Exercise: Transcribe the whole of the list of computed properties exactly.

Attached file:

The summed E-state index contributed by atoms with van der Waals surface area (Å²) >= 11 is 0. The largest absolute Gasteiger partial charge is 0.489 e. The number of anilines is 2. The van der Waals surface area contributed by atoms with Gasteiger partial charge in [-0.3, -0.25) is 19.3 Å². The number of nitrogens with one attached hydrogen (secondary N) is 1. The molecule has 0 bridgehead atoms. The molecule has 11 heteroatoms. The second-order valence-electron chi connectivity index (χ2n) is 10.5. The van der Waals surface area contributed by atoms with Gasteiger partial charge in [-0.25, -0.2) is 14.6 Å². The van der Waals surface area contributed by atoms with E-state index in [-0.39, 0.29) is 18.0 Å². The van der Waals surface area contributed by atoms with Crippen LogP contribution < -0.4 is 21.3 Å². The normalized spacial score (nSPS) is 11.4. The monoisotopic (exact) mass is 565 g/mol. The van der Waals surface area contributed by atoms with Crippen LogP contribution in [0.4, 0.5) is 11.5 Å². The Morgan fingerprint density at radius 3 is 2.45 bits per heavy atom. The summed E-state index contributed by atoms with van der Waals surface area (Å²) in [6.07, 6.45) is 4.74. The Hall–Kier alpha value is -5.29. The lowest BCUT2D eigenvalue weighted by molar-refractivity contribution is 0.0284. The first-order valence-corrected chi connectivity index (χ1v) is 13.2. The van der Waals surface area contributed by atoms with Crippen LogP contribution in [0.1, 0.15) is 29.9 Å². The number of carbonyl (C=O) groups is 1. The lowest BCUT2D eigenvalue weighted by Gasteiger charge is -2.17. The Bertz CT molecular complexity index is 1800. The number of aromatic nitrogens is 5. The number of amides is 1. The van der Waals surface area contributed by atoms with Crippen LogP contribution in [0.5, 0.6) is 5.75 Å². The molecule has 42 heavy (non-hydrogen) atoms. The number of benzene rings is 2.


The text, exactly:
The summed E-state index contributed by atoms with van der Waals surface area (Å²) >= 11 is 0. The largest absolute Gasteiger partial charge is 0.489 e. The number of anilines is 2. The van der Waals surface area contributed by atoms with Gasteiger partial charge in [-0.3, -0.25) is 19.3 Å². The number of nitrogens with one attached hydrogen (secondary N) is 1. The molecule has 0 bridgehead atoms. The molecule has 11 heteroatoms. The second-order valence-electron chi connectivity index (χ2n) is 10.5. The van der Waals surface area contributed by atoms with Gasteiger partial charge in [-0.25, -0.2) is 14.6 Å². The van der Waals surface area contributed by atoms with E-state index in [-0.39, 0.29) is 18.0 Å². The van der Waals surface area contributed by atoms with Crippen LogP contribution < -0.4 is 21.3 Å². The normalized spacial score (nSPS) is 11.4. The monoisotopic (exact) mass is 565 g/mol. The van der Waals surface area contributed by atoms with Crippen LogP contribution in [0.4, 0.5) is 11.5 Å². The Morgan fingerprint density at radius 3 is 2.45 bits per heavy atom. The summed E-state index contributed by atoms with van der Waals surface area (Å²) in [6.07, 6.45) is 4.74. The Hall–Kier alpha value is -5.29. The lowest BCUT2D eigenvalue weighted by molar-refractivity contribution is 0.0284. The first-order valence-corrected chi connectivity index (χ1v) is 13.2. The van der Waals surface area contributed by atoms with Crippen LogP contribution in [0.1, 0.15) is 29.9 Å². The number of carbonyl (C=O) groups is 1. The lowest BCUT2D eigenvalue weighted by Gasteiger charge is -2.17. The Bertz CT molecular complexity index is 1800. The number of aromatic nitrogens is 5. The number of amides is 1. The van der Waals surface area contributed by atoms with Crippen LogP contribution in [0.5, 0.6) is 5.75 Å². The molecule has 42 heavy (non-hydrogen) atoms. The number of benzene rings is 2.